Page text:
The Norfork drainage is in a bit more precarious shape than the lower White River drainage, and currently the reservoir can only hold four more feet of water. Since there is no dam upstream of Norfork Lake to control flows, another good shot of rain will force the Corp of Engineers to open the flood gates in order to lower the lake in a hurry. Hopefully, this will not happen, and if flood releases do occur as a reactionary measure to a deluge, there is a chance that river-changing flows in the 40,000 (plus) cubic feet per second could happen. Still, pretty much every free-flowing river in the world is subjected to yearly flooding, and this process does not typically hurt the fish or the river. What heavy floods do accomplish is that they clean out loose gravel which improves spawning habitat and reestablishes the river channel. Of course, floodgate releases will make the river unfishable for a week or so, but with respect to this current flood scenario took place in 2008, the fishing bounced back in a hurry. Plus, the White’s unique dynamics allow us to fish wherever flows are likely to be the most productive on any given and offer up plenty of spots that almost always offer anglers excellent conditions…somewhere in the chain.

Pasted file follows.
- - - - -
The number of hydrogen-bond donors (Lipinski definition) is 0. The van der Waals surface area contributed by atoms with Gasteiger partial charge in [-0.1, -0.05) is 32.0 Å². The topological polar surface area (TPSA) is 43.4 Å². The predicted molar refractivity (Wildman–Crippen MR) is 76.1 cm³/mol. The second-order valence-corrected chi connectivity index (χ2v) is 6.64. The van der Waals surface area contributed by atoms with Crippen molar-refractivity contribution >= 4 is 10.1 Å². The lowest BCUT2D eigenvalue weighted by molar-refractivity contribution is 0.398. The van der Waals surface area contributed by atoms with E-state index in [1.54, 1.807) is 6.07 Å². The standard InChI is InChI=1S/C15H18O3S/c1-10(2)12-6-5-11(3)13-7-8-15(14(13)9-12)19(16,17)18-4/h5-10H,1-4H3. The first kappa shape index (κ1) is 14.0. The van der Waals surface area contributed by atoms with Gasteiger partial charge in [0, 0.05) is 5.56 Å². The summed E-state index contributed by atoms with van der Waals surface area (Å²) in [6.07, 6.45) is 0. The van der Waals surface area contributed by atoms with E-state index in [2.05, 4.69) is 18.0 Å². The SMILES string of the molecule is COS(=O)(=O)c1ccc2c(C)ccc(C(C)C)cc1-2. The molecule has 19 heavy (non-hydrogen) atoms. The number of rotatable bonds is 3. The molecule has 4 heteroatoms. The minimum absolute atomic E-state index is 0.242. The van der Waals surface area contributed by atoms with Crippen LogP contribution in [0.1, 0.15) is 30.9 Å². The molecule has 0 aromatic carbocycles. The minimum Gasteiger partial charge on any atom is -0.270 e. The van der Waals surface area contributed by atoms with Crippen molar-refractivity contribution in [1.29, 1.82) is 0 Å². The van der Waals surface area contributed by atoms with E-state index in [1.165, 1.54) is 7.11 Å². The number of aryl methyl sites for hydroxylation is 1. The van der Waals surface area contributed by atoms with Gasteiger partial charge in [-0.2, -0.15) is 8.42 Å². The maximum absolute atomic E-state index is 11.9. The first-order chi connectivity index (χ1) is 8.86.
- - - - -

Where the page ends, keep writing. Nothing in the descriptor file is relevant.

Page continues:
At the moment, it appears that fishing below Table Rock Dam on Lake Taneycomo is going to be a no-go for quite awhile. When the gates were opened wide this week, the water inundated the parking lot near the outlets, and the river made its way all the way to the fence at the hatchery. This is probably the highest the river has ever been (or at least in recent memory) – only the top of the picnic pavilion below outlet number two was out of the water. Once the gates do close, the generators will still be kicking out the maximum amount of water that they can, and this will go on until the reservoir drops to 917 or 918 feet. This will be good for trout growth rates, but it will make for tricky fishing, perhaps all through the summer. Again, thank goodness for the White River below Bull Shoals Dam.